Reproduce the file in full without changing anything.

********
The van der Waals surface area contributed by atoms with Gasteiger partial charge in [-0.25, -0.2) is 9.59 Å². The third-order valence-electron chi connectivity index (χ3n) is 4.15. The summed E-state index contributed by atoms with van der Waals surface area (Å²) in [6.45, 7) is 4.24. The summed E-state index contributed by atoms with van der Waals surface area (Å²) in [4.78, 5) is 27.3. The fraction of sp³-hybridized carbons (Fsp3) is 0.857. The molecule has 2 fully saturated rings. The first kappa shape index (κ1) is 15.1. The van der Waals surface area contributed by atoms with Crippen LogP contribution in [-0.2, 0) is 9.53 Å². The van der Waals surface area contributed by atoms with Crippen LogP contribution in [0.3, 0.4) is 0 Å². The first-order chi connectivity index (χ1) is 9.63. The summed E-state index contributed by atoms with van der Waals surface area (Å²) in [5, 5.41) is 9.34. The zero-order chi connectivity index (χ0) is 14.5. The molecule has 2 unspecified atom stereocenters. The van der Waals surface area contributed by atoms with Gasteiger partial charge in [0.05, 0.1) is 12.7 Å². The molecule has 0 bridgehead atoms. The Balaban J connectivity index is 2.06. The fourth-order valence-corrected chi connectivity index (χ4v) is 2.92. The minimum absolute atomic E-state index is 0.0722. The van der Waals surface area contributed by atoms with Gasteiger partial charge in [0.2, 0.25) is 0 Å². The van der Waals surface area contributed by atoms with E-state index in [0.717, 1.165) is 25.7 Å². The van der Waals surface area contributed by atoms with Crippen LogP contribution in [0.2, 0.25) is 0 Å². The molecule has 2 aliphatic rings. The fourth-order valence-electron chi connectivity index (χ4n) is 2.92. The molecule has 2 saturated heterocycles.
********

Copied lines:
The van der Waals surface area contributed by atoms with Gasteiger partial charge in [-0.25, -0.2) is 9.59 Å². The third-order valence-electron chi connectivity index (χ3n) is 4.15. The summed E-state index contributed by atoms with van der Waals surface area (Å²) in [6.45, 7) is 4.24. The summed E-state index contributed by atoms with van der Waals surface area (Å²) in [4.78, 5) is 27.3. The fraction of sp³-hybridized carbons (Fsp3) is 0.857. The molecule has 2 fully saturated rings. The first kappa shape index (κ1) is 15.1. The van der Waals surface area contributed by atoms with Crippen LogP contribution in [-0.2, 0) is 9.53 Å². The van der Waals surface area contributed by atoms with Crippen LogP contribution in [0.3, 0.4) is 0 Å². The first-order chi connectivity index (χ1) is 9.63. The summed E-state index contributed by atoms with van der Waals surface area (Å²) in [5, 5.41) is 9.34. The zero-order chi connectivity index (χ0) is 14.5. The molecule has 2 unspecified atom stereocenters. The van der Waals surface area contributed by atoms with Gasteiger partial charge in [0.05, 0.1) is 12.7 Å². The molecule has 0 bridgehead atoms. The Balaban J connectivity index is 2.06. The fourth-order valence-corrected chi connectivity index (χ4v) is 2.92. The minimum absolute atomic E-state index is 0.0722. The van der Waals surface area contributed by atoms with Gasteiger partial charge in [0.2, 0.25) is 0 Å². The van der Waals surface area contributed by atoms with E-state index in [0.717, 1.165) is 25.7 Å². The van der Waals surface area contributed by atoms with Crippen LogP contribution in [0.2, 0.25) is 0 Å². The molecule has 2 aliphatic rings. The fourth-order valence-electron chi connectivity index (χ4n) is 2.92. The molecule has 2 saturated heterocycles.